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Chorea.

Problems:

S. G. ARNOLD, M. D.

In the July number of the THERAPEUTIST I notice a paper on Chorea with treatment by N. M. Dewees. I recently had occasion to treat a case which had been pronounced incurable by the other physicians of my town. After they had used arsenic to its full physiologic effect.

The parents stated when they called me that they hoped because I was of a different school of practice that perhaps I could do something for the child. Up to that time all that had been accomplished was to produce quiet and rest by the use of the bromides and morphin.

The patient was a little girl of five years. She had had rheumatism which left her with a heart complication. Six months later she became afflicted with chorea. The case presented the typical symptoms in every particular as recorded in the books. I will not therefore go into detail as to symptomatology.

The treatment was as follows: Specific macrotys two drams, specific passiflora one and one-half drams, water sufficient to make two ounces. Of this mixture I gave one dram every two hours during the day, and when awake during the night, but not oftener than once in three hours. The effect of this treatment gave us complete control of the erratic movements within three days. Even the muscular twitching of the voluntary muscles disappeared. The appetite improved, the sleep became natural, and in three weeks the patient was pronounced cured.

Another case was that of a girl age 16 years, who for some time had had recurrent attacks. She came to my office and asked for some Fowler's solution, with directions how to take it, stating that she had been previously cured by that remedy, after taking it for perhaps three months. I found here a severe tachycardia with 160 pulsations per minute. The irregular muscular movements were constant and very severe. I gave this patient the following prescription:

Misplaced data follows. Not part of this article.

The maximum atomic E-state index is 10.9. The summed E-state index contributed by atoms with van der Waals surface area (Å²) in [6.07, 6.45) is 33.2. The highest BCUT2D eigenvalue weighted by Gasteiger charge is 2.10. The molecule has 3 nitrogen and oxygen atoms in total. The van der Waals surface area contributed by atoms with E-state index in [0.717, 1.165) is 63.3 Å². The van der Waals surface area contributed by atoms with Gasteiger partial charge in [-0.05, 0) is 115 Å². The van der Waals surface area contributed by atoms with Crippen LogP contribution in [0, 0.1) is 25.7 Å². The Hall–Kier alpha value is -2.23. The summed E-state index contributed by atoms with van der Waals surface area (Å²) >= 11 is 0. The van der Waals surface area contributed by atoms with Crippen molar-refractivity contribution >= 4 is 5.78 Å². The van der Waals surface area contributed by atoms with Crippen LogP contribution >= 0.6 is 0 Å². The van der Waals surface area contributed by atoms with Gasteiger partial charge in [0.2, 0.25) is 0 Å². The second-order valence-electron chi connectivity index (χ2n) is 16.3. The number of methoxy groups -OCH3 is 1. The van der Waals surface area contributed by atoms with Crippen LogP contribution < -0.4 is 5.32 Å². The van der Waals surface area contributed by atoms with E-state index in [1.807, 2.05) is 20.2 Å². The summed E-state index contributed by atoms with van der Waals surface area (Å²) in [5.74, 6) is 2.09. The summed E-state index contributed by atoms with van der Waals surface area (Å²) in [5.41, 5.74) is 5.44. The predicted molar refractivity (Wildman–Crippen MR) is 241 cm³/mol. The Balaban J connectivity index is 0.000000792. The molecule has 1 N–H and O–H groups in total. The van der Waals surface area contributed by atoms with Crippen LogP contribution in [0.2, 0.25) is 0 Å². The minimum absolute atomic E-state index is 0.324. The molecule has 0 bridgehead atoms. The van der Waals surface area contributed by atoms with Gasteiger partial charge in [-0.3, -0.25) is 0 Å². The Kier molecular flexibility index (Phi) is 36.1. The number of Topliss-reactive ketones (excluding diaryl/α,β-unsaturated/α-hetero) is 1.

Specific macrotys, one-half of an ounce, specific cactus, one and one-half drams, water sufficient to make four ounces. Of this, a teaspoonful four times a day. There was a marked benefit from the treatment, apparent after three weeks, and within four weeks the cure was complete. After the cessation of the irregular muscular movements, I gave two drops of specific cactus every three hours for its influence upon the heart.

COMMENT: It will be observed in nearly all of the articles we are publishing at the present time on the use of macrotys in the treatment of chorea, that the dose is larger than usually advised. In most of the cases from three to ten drops is the dose. This is a marked contrast to the advice given by most of our writers to drop from ten to twenty drops in a glass of water and of this to give a dram every three or four hours. As I have said before I believe our failures come from an insufficient dose. Furthermore, there are in nearly every case one or more other conditions that could be met at the same time. Neither is there proper attention paid to the diet and its digestion, and to rest. The severe cases should be kept in bed for a sufficient period and should be fed on the most nutritious food, which must be readily digested.


Ellingwood's Therapeutist, Vol. 2, 1908, was edited by Finley Ellingwood M.D.



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